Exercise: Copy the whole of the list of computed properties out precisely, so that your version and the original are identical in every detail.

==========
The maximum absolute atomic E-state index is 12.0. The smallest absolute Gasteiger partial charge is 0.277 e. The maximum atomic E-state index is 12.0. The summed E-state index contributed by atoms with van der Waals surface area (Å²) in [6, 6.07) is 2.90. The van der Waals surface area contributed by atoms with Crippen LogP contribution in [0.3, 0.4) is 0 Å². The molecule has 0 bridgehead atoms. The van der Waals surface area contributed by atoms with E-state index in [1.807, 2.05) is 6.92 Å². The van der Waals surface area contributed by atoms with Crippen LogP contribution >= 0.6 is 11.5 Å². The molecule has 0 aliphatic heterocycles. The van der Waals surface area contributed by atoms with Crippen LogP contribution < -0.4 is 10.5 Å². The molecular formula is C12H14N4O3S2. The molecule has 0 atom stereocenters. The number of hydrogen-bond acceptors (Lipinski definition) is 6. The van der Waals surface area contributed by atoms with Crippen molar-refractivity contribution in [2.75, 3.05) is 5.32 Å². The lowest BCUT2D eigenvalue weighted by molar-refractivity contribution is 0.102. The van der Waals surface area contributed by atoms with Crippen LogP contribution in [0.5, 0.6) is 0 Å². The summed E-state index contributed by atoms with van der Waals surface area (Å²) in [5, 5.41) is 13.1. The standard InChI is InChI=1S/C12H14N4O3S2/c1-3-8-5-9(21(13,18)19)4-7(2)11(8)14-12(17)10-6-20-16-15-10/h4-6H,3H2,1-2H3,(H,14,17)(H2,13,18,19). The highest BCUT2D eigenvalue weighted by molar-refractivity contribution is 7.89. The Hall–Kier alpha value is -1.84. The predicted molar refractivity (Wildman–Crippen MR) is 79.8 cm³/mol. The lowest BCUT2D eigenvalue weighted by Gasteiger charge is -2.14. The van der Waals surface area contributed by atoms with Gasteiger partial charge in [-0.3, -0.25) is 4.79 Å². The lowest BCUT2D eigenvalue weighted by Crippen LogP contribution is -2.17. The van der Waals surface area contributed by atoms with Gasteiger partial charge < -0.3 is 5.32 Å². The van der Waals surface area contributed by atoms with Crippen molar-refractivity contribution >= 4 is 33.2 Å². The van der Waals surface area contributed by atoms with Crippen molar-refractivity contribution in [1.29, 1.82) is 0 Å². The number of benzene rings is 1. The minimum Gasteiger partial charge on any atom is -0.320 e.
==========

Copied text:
The maximum absolute atomic E-state index is 12.0. The smallest absolute Gasteiger partial charge is 0.277 e. The maximum atomic E-state index is 12.0. The summed E-state index contributed by atoms with van der Waals surface area (Å²) in [6, 6.07) is 2.90. The van der Waals surface area contributed by atoms with Crippen LogP contribution in [0.3, 0.4) is 0 Å². The molecule has 0 bridgehead atoms. The van der Waals surface area contributed by atoms with E-state index in [1.807, 2.05) is 6.92 Å². The van der Waals surface area contributed by atoms with Crippen LogP contribution >= 0.6 is 11.5 Å². The molecule has 0 aliphatic heterocycles. The van der Waals surface area contributed by atoms with Crippen LogP contribution < -0.4 is 10.5 Å². The molecular formula is C12H14N4O3S2. The molecule has 0 atom stereocenters. The number of hydrogen-bond acceptors (Lipinski definition) is 6. The van der Waals surface area contributed by atoms with Crippen molar-refractivity contribution in [2.75, 3.05) is 5.32 Å². The lowest BCUT2D eigenvalue weighted by molar-refractivity contribution is 0.102. The van der Waals surface area contributed by atoms with Crippen LogP contribution in [0.5, 0.6) is 0 Å². The summed E-state index contributed by atoms with van der Waals surface area (Å²) in [5, 5.41) is 13.1. The standard InChI is InChI=1S/C12H14N4O3S2/c1-3-8-5-9(21(13,18)19)4-7(2)11(8)14-12(17)10-6-20-16-15-10/h4-6H,3H2,1-2H3,(H,14,17)(H2,13,18,19). The highest BCUT2D eigenvalue weighted by molar-refractivity contribution is 7.89. The Hall–Kier alpha value is -1.84. The predicted molar refractivity (Wildman–Crippen MR) is 79.8 cm³/mol. The lowest BCUT2D eigenvalue weighted by Gasteiger charge is -2.14. The van der Waals surface area contributed by atoms with Gasteiger partial charge in [-0.3, -0.25) is 4.79 Å². The lowest BCUT2D eigenvalue weighted by Crippen LogP contribution is -2.17. The van der Waals surface area contributed by atoms with Gasteiger partial charge < -0.3 is 5.32 Å². The van der Waals surface area contributed by atoms with Crippen molar-refractivity contribution >= 4 is 33.2 Å². The van der Waals surface area contributed by atoms with Crippen molar-refractivity contribution in [1.29, 1.82) is 0 Å². The number of benzene rings is 1. The minimum Gasteiger partial charge on any atom is -0.320 e.